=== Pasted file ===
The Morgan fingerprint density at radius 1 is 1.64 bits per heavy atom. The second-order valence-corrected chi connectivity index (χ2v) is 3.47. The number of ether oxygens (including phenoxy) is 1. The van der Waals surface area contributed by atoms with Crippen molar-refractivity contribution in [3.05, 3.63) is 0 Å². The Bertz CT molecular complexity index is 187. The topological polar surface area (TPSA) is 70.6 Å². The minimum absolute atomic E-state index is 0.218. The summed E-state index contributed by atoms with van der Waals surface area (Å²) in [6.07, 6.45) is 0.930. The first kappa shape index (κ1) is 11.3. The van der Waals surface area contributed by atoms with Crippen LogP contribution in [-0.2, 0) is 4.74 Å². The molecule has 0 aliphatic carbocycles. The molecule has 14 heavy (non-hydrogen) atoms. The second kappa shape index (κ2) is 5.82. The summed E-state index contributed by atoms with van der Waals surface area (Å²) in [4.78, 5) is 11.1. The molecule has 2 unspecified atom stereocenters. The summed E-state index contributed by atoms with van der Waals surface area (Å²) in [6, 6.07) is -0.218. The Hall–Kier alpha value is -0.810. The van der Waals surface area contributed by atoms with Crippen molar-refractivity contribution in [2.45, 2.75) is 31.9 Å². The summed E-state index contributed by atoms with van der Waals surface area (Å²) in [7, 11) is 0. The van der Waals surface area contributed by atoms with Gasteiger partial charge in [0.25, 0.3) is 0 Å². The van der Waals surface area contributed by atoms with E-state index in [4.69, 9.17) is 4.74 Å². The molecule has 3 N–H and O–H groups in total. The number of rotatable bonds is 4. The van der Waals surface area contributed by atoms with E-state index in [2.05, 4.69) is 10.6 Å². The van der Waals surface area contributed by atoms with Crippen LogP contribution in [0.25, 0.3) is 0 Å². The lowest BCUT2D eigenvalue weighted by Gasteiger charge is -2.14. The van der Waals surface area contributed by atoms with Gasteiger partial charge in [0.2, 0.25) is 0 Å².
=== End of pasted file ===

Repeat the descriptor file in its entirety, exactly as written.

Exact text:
The Morgan fingerprint density at radius 1 is 1.64 bits per heavy atom. The second-order valence-corrected chi connectivity index (χ2v) is 3.47. The number of ether oxygens (including phenoxy) is 1. The van der Waals surface area contributed by atoms with Crippen molar-refractivity contribution in [3.05, 3.63) is 0 Å². The Bertz CT molecular complexity index is 187. The topological polar surface area (TPSA) is 70.6 Å². The minimum absolute atomic E-state index is 0.218. The summed E-state index contributed by atoms with van der Waals surface area (Å²) in [6.07, 6.45) is 0.930. The first kappa shape index (κ1) is 11.3. The van der Waals surface area contributed by atoms with Crippen LogP contribution in [-0.2, 0) is 4.74 Å². The molecule has 0 aliphatic carbocycles. The molecule has 14 heavy (non-hydrogen) atoms. The second kappa shape index (κ2) is 5.82. The summed E-state index contributed by atoms with van der Waals surface area (Å²) in [4.78, 5) is 11.1. The molecule has 2 unspecified atom stereocenters. The summed E-state index contributed by atoms with van der Waals surface area (Å²) in [6, 6.07) is -0.218. The Hall–Kier alpha value is -0.810. The van der Waals surface area contributed by atoms with Crippen molar-refractivity contribution in [2.45, 2.75) is 31.9 Å². The summed E-state index contributed by atoms with van der Waals surface area (Å²) in [7, 11) is 0. The van der Waals surface area contributed by atoms with Gasteiger partial charge in [0.25, 0.3) is 0 Å². The van der Waals surface area contributed by atoms with E-state index in [4.69, 9.17) is 4.74 Å². The molecule has 3 N–H and O–H groups in total. The number of rotatable bonds is 4. The van der Waals surface area contributed by atoms with E-state index in [2.05, 4.69) is 10.6 Å². The van der Waals surface area contributed by atoms with Crippen LogP contribution in [0.25, 0.3) is 0 Å². The lowest BCUT2D eigenvalue weighted by Gasteiger charge is -2.14. The van der Waals surface area contributed by atoms with Gasteiger partial charge in [0.2, 0.25) is 0 Å².